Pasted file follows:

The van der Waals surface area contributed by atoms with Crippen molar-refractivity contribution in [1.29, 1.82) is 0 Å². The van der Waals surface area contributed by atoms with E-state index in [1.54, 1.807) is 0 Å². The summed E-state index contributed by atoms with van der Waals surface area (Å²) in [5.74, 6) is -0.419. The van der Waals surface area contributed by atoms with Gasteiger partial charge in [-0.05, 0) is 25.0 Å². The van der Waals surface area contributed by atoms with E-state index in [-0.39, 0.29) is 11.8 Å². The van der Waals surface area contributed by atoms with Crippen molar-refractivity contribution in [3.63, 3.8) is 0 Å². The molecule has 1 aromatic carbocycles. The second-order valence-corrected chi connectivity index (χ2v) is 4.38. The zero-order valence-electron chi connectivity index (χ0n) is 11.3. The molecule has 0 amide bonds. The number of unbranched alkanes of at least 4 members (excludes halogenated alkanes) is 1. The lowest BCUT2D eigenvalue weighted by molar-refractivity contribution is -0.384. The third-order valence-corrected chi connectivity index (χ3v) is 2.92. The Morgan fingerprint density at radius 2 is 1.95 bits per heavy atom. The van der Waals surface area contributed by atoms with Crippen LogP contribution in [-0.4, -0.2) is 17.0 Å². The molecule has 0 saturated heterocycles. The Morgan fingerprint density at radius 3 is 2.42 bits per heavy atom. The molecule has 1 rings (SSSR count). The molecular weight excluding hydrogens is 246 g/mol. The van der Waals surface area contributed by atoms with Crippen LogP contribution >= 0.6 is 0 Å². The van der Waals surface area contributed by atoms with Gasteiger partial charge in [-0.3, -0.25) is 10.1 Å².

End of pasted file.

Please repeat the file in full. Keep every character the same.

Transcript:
The van der Waals surface area contributed by atoms with Crippen molar-refractivity contribution in [1.29, 1.82) is 0 Å². The van der Waals surface area contributed by atoms with E-state index in [1.54, 1.807) is 0 Å². The summed E-state index contributed by atoms with van der Waals surface area (Å²) in [5.74, 6) is -0.419. The van der Waals surface area contributed by atoms with Gasteiger partial charge in [-0.05, 0) is 25.0 Å². The van der Waals surface area contributed by atoms with E-state index in [-0.39, 0.29) is 11.8 Å². The van der Waals surface area contributed by atoms with Crippen molar-refractivity contribution in [3.63, 3.8) is 0 Å². The molecule has 1 aromatic carbocycles. The second-order valence-corrected chi connectivity index (χ2v) is 4.38. The zero-order valence-electron chi connectivity index (χ0n) is 11.3. The molecule has 0 amide bonds. The number of unbranched alkanes of at least 4 members (excludes halogenated alkanes) is 1. The lowest BCUT2D eigenvalue weighted by molar-refractivity contribution is -0.384. The third-order valence-corrected chi connectivity index (χ3v) is 2.92. The Morgan fingerprint density at radius 2 is 1.95 bits per heavy atom. The van der Waals surface area contributed by atoms with Crippen LogP contribution in [-0.4, -0.2) is 17.0 Å². The molecule has 0 saturated heterocycles. The Morgan fingerprint density at radius 3 is 2.42 bits per heavy atom. The molecule has 1 rings (SSSR count). The molecular weight excluding hydrogens is 246 g/mol. The van der Waals surface area contributed by atoms with Crippen LogP contribution >= 0.6 is 0 Å². The van der Waals surface area contributed by atoms with Gasteiger partial charge in [-0.3, -0.25) is 10.1 Å².